BRIEF DESCRIPTION OF THE DRAWINGS

The teachings of the present disclosure can be readily understood by considering the following detailed description in conjunction with the accompanying drawings, in which:

FIG. 1 illustrates an example system related to the present disclosure;

FIG. 2 illustrates an example algorithm for operations of an example deadline aware scheduler related to the present disclosure;

FIG. 3 illustrates an additional example system related to the present disclosure;

FIG. 4 illustrates a flowchart of an example method for performing operations of a video client; and

FIG. 5 illustrates an example high-level block diagram of a computer specifically programmed to perform the steps, functions, blocks, and/or operations described herein.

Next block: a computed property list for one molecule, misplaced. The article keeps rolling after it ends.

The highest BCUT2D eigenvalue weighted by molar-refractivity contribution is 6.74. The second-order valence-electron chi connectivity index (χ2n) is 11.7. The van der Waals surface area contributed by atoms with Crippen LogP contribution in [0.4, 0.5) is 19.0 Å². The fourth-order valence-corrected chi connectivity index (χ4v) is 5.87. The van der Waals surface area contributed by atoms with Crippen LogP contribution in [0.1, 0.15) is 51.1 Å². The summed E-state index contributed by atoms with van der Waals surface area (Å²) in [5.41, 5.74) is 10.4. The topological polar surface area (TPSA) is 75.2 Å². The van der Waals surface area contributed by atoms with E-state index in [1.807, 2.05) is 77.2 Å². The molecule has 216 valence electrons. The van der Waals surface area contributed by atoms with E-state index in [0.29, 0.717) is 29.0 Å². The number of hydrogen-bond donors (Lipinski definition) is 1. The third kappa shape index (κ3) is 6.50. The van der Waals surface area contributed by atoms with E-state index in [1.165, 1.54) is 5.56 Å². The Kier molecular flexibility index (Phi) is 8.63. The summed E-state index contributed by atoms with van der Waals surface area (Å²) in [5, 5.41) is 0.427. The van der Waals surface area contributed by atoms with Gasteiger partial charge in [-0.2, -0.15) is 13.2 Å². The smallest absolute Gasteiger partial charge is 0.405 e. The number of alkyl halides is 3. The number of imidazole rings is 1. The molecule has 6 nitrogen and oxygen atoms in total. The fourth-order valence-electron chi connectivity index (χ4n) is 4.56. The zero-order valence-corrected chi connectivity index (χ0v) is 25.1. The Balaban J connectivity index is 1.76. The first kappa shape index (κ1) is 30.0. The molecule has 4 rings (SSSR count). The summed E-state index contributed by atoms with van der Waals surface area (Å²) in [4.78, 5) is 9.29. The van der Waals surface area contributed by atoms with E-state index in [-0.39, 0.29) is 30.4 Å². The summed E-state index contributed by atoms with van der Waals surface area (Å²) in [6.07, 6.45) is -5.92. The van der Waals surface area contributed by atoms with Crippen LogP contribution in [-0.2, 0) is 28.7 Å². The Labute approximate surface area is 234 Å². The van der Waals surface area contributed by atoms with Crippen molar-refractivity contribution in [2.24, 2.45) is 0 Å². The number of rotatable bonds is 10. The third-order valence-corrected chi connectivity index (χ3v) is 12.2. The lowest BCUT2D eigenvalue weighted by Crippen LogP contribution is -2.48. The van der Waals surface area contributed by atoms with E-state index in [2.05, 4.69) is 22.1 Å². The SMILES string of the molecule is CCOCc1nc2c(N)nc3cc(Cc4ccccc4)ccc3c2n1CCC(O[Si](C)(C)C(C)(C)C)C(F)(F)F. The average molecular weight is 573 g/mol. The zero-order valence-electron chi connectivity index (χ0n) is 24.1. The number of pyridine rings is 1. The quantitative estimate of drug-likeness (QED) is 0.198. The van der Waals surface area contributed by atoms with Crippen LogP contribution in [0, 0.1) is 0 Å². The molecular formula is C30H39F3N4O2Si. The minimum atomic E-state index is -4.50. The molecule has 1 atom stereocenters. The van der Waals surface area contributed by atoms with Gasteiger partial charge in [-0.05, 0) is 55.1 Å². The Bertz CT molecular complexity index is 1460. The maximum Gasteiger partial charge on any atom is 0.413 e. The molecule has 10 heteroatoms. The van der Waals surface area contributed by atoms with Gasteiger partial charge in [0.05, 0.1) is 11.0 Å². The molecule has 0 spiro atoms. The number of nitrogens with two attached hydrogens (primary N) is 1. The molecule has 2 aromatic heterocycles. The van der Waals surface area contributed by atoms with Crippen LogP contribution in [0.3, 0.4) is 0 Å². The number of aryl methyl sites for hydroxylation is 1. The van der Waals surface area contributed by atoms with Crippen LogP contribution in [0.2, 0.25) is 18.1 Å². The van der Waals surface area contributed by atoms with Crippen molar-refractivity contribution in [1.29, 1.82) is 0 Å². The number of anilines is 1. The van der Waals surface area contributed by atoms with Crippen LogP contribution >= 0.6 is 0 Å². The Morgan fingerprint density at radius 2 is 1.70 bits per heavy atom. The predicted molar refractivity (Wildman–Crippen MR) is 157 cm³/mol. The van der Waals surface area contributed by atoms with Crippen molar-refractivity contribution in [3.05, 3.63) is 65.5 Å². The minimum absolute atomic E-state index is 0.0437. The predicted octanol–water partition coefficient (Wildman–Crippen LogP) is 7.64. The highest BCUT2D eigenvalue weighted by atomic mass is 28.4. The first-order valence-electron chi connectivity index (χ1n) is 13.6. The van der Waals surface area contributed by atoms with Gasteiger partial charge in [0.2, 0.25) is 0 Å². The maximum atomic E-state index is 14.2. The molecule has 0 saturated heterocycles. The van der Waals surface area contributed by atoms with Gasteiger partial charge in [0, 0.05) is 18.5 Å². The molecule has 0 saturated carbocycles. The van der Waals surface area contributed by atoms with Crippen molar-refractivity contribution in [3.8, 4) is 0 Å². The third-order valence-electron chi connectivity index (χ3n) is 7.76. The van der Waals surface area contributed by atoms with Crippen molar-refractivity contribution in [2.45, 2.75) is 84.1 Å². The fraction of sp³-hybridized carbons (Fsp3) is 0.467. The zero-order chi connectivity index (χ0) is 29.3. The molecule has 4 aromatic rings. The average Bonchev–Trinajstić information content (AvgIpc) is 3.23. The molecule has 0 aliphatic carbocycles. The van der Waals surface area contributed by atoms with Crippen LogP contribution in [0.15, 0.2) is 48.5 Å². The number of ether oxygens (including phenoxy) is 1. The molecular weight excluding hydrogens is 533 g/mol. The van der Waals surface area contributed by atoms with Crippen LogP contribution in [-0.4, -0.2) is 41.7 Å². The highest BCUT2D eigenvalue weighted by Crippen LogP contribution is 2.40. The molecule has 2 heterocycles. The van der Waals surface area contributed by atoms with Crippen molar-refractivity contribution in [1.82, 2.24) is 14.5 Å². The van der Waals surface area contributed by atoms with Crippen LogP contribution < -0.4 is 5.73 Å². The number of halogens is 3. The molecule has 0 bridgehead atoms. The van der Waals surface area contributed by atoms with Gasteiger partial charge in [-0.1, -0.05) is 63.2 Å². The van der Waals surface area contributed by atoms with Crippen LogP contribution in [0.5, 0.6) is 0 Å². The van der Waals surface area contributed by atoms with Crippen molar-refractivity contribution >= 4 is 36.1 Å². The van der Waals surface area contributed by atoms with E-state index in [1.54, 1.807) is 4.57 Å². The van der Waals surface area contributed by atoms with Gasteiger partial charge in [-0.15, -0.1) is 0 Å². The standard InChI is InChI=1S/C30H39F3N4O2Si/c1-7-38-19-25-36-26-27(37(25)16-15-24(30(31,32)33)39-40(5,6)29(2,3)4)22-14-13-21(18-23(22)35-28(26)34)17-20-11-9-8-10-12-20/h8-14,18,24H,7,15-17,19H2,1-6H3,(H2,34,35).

To facilitate understanding, identical reference numerals have been used, where possible, to designate identical elements that are common to the figures.

DETAILED DESCRIPTION

The present disclosure broadly discloses devices, computer-readable media, and methods for performing operations of a video client, e.g., a Dynamic Adaptive Streaming over Hypertext Transfer Protocol (HTTP) (DASH) video client. For instance, in one example, the present disclosure features a DASH video client that operates in conjunction with a multipath transport layer module, e.g., a user preference-aware and deadline-aware multipath transmission control protocol (TCP) (MPTCP) module, at an endpoint device.